Mild Mannered Reviews - Batman/Superman Comic Books

Batman/Superman: World's Finest #8 Batman/Superman: World's Finest #8 KindleDownload iBookBuy Now

Batman/Superman: World's Finest #8

Scheduled to arrive in stores: October 18, 2022
Cover date: December 2022

"Strange Visitor" - Chapter Two: "Team Spirit"

Writer: Mark Waid
Artist: Dan Mora
Cover: Dan Mora
Variant Covers: Taurin Clarke, Clayton Henry and Marcelo Maiolo and Travis Mercer and Jordie Bellaire

Reviewed by: Tony Parker
Click to enlarge

At the cliffside base of the Teen Titans, Robin, Speedy, Kid Flash, Wondergirl and Aqualad all help David practice his powers. Speedy fires a boxing glove arrow at the new sidekick, who manages to blow it up. Robin makes an educated guess that David's powers are thunder related, and so the boy is christened 'Boy Thunder'. Donna takes Dick aside though and asks him to be careful, stating that she has a gut feeling there's something off about him.

Later, at San Carlos in Costa Rica, Superman and Boy Thunder block a volcano, David showing real excitement for the first time at the prospect of his powers. Clark is more concerned over setting up a life for David, but after a snarky suggestion of the orphanage from Supergirl, he gets a distress call from Batman. The Key, a Justice League villain who's been laying low, has taken over Gotham, trapping people inside their homes, cars, and other closed in locations by giving everyone Entamaphobia. His demands are five billion dollars in untraceable currency.

With Batman and Robin trapped in the cave, it's up to Superman, Supergirl, and Boy Thunder to save the people while Batman gets an antidote from a friend. While the two supers whiz around saving people, Batman instructs David to go into a coal mine, where a group of miners are trapped, the methane gas spreading around them. All David has to do is pull a switch to save them.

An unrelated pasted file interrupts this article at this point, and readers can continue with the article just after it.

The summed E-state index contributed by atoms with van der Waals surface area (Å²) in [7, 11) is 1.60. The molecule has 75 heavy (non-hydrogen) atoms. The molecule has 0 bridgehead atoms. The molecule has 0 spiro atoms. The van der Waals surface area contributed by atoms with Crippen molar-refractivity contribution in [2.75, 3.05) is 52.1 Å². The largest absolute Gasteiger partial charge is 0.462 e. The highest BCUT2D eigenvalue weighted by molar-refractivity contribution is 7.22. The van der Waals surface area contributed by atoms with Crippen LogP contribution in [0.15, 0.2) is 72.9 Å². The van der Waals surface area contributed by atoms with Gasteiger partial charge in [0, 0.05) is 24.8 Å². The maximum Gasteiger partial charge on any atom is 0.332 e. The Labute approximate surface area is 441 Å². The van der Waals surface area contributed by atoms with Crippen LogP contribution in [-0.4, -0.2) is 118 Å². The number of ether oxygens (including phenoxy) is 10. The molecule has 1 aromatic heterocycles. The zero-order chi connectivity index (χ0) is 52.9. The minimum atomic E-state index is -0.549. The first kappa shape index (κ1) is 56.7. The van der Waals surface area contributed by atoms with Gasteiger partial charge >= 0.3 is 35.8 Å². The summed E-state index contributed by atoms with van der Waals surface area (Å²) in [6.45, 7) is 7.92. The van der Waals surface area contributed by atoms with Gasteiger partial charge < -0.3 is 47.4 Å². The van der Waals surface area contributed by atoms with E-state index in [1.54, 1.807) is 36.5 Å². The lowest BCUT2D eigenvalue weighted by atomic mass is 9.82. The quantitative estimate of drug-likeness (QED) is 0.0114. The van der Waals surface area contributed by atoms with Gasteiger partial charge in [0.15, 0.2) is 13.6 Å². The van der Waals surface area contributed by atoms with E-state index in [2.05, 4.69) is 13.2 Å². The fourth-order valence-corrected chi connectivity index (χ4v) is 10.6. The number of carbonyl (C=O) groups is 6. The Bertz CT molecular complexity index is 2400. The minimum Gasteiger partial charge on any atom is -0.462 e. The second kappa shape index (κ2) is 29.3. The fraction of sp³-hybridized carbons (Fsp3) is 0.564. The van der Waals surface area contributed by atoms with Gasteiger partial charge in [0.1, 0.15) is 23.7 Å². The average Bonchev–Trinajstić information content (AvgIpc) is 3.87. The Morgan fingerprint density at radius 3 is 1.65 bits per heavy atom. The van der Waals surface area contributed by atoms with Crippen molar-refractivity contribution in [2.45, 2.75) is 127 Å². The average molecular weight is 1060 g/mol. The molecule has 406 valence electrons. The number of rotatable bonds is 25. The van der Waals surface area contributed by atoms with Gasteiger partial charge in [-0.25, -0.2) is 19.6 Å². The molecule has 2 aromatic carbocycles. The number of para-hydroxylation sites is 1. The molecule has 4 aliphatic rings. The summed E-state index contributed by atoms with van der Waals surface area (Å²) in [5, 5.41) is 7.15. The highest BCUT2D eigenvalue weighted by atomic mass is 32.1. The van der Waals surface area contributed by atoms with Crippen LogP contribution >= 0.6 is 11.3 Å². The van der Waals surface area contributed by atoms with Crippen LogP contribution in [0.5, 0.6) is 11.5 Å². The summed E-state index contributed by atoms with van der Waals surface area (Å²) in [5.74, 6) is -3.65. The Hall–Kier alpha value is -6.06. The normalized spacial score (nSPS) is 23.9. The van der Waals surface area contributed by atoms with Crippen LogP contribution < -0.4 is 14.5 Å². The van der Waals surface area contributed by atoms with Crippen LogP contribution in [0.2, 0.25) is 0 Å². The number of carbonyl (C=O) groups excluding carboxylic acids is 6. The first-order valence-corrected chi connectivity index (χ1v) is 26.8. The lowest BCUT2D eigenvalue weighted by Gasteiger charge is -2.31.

But it doesn't work. Batman, realizing David must use his powers, tries to calm him down, but David panics and flies off to hide and cry. Batman asks Superman to comfort David, but David, remembering what happened to his planet, rushes in determinedly and saves the miners. Then, the friend (Blue Beetle II/Ted Kord) arrives and disperses the antidote to heal everyone of the psychopathy. Superman and Batman manage to trace The Key's hideout, but he's gone, his clue leading to a void.

At the Batcave, after Batman teases Robin about his relationship with Supergirl, Superman expresses his pride in David, but David doesn't seem to care if he lives or dies. Supergirl, knowing what survivor's guilt feels like, consoles him, saying that it's not his fault, and they can get him professional help. But David doesn't seem to believe her...

Elsewhere, The Key apologizes for his setback to the man he's working for, who, while angry at not being rich yet, is overjoyed to hear that Superman now has a sidekick. He laughs maniacally, revealing that he's none other than The Joker...

To be continued...

5Story - 5: I'm almost running out of ways to praise this book, and especially this arc. David's character, which was already compelling (if a little familiar) seems to have been given acres of depth with the hinted reveal that he might be responsible for his planet's doom. Alongside his struggles with survivor's guilt and his attempts to beat it, he alone makes the book a worthy buy.